How much wind tunnel time do you need for a season? I am asked this question from teams regularly. Here are the factors I consider in my answer.
Team vs. Individual
This article focuses on team flying. Within your season you will undoubtedly dedicate some team time to individual work.
Each teammate should consider doing personal time with the coach of their choice throughout the year in addition to the group commitment. You don’t need to do it all together, so this is more flexible for many. Discuss it and see what everyone’s budget allows.
More isn’t always better in life, but more tunnel is usually better in skydiving. Tunnel time means flight time, and because of it’s cost and time effectiveness you should consider allocating a good chunk of your budget to it.
You get more practice at a tunnel camp. BUT you need to jump if you are doing a skydiving meet. Things are slightly different up there, and you can’t completely neglect sky time.
If you don’t have a viable local tunnel, it gets more complicated. Extra costs and schedules for travel will chunk out more of your budget.
You will want to fly the majority of your tunnel earlier in the year. Assuming you are finishing with a skydiving competition, you want to steer clear of the windy tube a couple of camps before the meet. It can take some time to adjust to lack of walls, fall rate, and exit so practicing in a tunnel right beforehand can be determinantal.
If you can’t jump in the winter, it is a no brainer. Use the beautiful recirculating climate-controlled machine of wonder when you can’t jump. If you can jump but there is a bigger risk of weather (like here in California), consider front-loading your time to mitigate the chance of a washed-out weekend.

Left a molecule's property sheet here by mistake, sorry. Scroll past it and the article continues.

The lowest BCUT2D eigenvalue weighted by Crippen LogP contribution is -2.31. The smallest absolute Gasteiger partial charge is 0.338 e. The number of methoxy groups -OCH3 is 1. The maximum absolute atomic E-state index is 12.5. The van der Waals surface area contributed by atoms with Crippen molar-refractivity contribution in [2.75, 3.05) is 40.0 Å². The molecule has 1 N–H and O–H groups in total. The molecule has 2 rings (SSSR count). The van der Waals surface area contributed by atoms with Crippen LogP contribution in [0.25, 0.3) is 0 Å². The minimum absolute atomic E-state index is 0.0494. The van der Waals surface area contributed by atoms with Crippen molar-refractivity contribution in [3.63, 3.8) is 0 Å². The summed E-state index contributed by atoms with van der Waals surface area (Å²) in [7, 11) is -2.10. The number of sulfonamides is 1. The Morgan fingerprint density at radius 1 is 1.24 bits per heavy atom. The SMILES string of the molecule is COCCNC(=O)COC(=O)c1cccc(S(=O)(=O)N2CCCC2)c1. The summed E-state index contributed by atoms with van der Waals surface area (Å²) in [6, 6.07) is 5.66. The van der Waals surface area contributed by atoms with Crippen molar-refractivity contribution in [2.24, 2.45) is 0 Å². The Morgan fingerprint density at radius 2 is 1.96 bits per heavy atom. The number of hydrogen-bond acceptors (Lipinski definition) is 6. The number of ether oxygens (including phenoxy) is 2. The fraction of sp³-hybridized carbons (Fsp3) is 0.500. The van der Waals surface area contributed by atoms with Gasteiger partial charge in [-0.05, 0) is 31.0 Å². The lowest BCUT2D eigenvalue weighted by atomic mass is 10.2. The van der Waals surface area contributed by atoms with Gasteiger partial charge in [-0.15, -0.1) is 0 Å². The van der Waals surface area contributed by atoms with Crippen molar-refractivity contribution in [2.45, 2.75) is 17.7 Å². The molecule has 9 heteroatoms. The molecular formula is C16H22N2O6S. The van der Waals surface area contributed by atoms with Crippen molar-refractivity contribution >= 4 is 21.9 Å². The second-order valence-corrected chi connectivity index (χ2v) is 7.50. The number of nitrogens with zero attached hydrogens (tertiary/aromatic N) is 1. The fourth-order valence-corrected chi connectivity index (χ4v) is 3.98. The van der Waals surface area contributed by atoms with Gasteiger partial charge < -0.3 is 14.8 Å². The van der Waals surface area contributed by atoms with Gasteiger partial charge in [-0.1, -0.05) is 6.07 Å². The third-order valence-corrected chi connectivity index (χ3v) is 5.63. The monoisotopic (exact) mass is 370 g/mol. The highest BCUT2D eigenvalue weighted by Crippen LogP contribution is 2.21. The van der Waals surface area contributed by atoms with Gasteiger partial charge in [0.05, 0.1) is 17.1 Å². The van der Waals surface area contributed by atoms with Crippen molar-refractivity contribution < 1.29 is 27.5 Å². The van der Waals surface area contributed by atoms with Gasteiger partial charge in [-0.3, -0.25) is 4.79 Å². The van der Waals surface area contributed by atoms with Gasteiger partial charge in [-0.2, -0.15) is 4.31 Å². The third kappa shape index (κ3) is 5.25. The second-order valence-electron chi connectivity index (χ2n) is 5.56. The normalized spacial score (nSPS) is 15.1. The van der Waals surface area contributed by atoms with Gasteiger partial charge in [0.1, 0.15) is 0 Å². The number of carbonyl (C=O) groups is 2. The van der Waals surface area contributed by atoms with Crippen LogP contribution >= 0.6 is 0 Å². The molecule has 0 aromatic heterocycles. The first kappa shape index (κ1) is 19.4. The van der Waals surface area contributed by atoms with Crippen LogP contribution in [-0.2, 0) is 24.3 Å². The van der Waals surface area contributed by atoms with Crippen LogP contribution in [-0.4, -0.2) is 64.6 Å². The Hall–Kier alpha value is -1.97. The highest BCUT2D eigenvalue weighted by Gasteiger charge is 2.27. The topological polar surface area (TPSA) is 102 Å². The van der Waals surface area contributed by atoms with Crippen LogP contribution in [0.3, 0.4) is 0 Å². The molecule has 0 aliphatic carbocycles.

I can’t understand it myself, but some people hate the tunnel. If you are one of those people it is ok to tip the scales in favor of jumping. Jumping, after all, is super super fun.
Ok. I get it. You want hard numbers.
I would suggest a team doing 100 jumps do 10 hours of tunnel. A team doing 300 jumps should do 20. A team doing 500 should look at 30. There is no magic formula here –just my best answer for an average team with good access to a semi-local tunnel. Adjust those numbers up and down appropriately for your circumstances.
Factor in your tunnel’s location, your budget, season schedule, local climate, and preferences when choosing how much of your time to spend in the windy machine. Take advantage of the cost-effectiveness without underestimating the power of actually jumping!
Want specific advice right now on your particular team? Contact Christy to get a coach’s opinion!